The legality of Kennecott's acquisition of Okonite was weighed at trial against the government's claim that it violated Section 7 of the Clayton Act; it was found that it did and it was concluded that "the effect of Kennecott's acquisition of Okonite may be substantially to lessen competition in the line of commerce of paper insulated power cable" and "refined copper in the United States in violation of Section 7 of the Clayton Act."

 The evaluation in this proceeding of the agreement of purchase brings us first to look at the present corporate structure and business of LTV and Okonite.

 LTV produces no copper, and manufactures no wire or cable; it operates in lines of commerce wholly different from Okonite. LTV is primarily in the business of supplying aircraft, missiles, space vehicles and related electronic equipment to the government.

 LTV functions through three 90% owned subsidiaries: LTV Aerospace Corporation, which manufactures aircraft, missiles and space vehicles; LTV Electrosystems, Inc., which designs and manufactures airborne electronic gear and electronic components for missiles, and overhauls and renovates military aircraft; and LTV Ling Altec, Inc., which is a producer of commercial and theatre sound systems, and testing equipment for prime government contractors.

 LTV is "one of the nation's largest defense-space contractors." Its sales have grown in the last eight years from about $4 million to about $323 million; its assets, from about $3 million to about $127 million. This expansion has followed mergers and acquisitions.

 LTV's 1964 consolidated sales were distributed approximately as follows: aeronautics - 38%; electronics - 32%; missiles and space - 29%; other products and services - 1%. Approximately 92.5% of LTV's consolidated sales in 1964 and 1965 were made under prime contracts with the United States Government or under subcontracts with other prime contractors (Tr. 240-241, DX 3, DX 5). The 1964 figures were: 99.9% for LTV Aerospace Corporation, 100% for LTV Electrosystems, Inc., and 30.1% for LTV Ling Altec, Inc.

 For the past three years, LTV's sales have averaged $325 million per year (DX 3). During that period it earned an average of about 22% on its stockholders' investment after taxes (DX 3). We find that it has the financial and top level management capabilities necessary to purchase Okonite for cash, and thus sever all financial and management ties with Kennecott and to also maintain Okonite as a viable competitor. Plaintiff does not dispute that "LTV can maintain and support Okonite as a separate subsidiary or division with its own funds without further help from Kennecott."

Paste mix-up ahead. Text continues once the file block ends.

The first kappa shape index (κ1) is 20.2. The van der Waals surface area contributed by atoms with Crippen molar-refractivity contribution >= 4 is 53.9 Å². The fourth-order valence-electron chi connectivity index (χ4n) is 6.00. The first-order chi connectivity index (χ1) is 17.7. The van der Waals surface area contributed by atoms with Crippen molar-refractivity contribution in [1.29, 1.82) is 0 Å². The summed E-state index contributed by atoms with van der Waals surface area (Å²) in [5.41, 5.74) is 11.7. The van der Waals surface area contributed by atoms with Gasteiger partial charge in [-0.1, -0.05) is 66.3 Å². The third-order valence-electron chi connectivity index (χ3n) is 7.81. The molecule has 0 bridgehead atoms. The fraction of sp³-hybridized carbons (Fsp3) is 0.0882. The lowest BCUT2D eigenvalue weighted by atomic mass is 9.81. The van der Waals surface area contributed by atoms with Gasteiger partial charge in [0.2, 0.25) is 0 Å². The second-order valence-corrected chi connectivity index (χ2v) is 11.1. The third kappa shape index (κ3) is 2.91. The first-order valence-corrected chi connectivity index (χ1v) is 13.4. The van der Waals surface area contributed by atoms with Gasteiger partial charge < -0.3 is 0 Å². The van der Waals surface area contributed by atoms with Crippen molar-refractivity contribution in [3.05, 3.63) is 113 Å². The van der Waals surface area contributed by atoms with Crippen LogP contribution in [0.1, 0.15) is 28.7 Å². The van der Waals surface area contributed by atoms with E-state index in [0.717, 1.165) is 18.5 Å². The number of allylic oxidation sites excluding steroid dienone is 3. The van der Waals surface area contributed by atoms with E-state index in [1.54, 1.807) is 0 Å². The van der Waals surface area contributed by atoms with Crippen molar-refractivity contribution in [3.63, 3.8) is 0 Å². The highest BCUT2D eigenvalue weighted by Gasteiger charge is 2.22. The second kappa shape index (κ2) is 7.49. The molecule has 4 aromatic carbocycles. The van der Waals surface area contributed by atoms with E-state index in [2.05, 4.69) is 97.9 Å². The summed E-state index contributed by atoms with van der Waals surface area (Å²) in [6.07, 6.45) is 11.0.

The plants of LTV's three subsidiaries, LTV Aerospace Corporation, LTV Electrosystems, Inc., and LTV Ling Altec, Inc., are operated independently. Although more than three-fourths of its operations are concentrated in the Dallas, Texas area where LTV is headquartered, its plants and offices are spread about the continent from Winchester, Mass. to Anaheim, Calif., and there are LTV offices in Europe and Asia.

 Okonite manufactures a broad range of insulated copper wire and cable, as well as some bare wire. About 77% of Okonite's 1964 sales of insulated wire and cable were of "power wire and cable" and its bare wire is also sold for "electrical transmission". Okonite's principal customers are the electric utilities and contractors and industrial firms involved in the construction of plants and buildings.

 Okonite, founded in 1878 to exploit a newly-developed process for insulating wire and cable with rubber, was one of the first United States companies to successfully manufacture 345,000-volt cable. Okonite is a recognized leader in the high-voltage field. It has developed and employs a number of unique processes and equipment. Its headquarters are at its Passaic, N.J., plant. It also has plants in Paterson and North Brunswick, N.J., and Providence, R.I., making a total floor area of 1,612,000 square feet on 195.24 acres of land, employing about 1,800, and with a projected total for 1965 of approximately $70,000,000.00. Substantial amounts have been spent on modernizing the plants and installing new cable-making and processing equipment in recent years.

 The objections of the government to judicial approval of the LTV agreement to purchase Okonite were clearly stated ...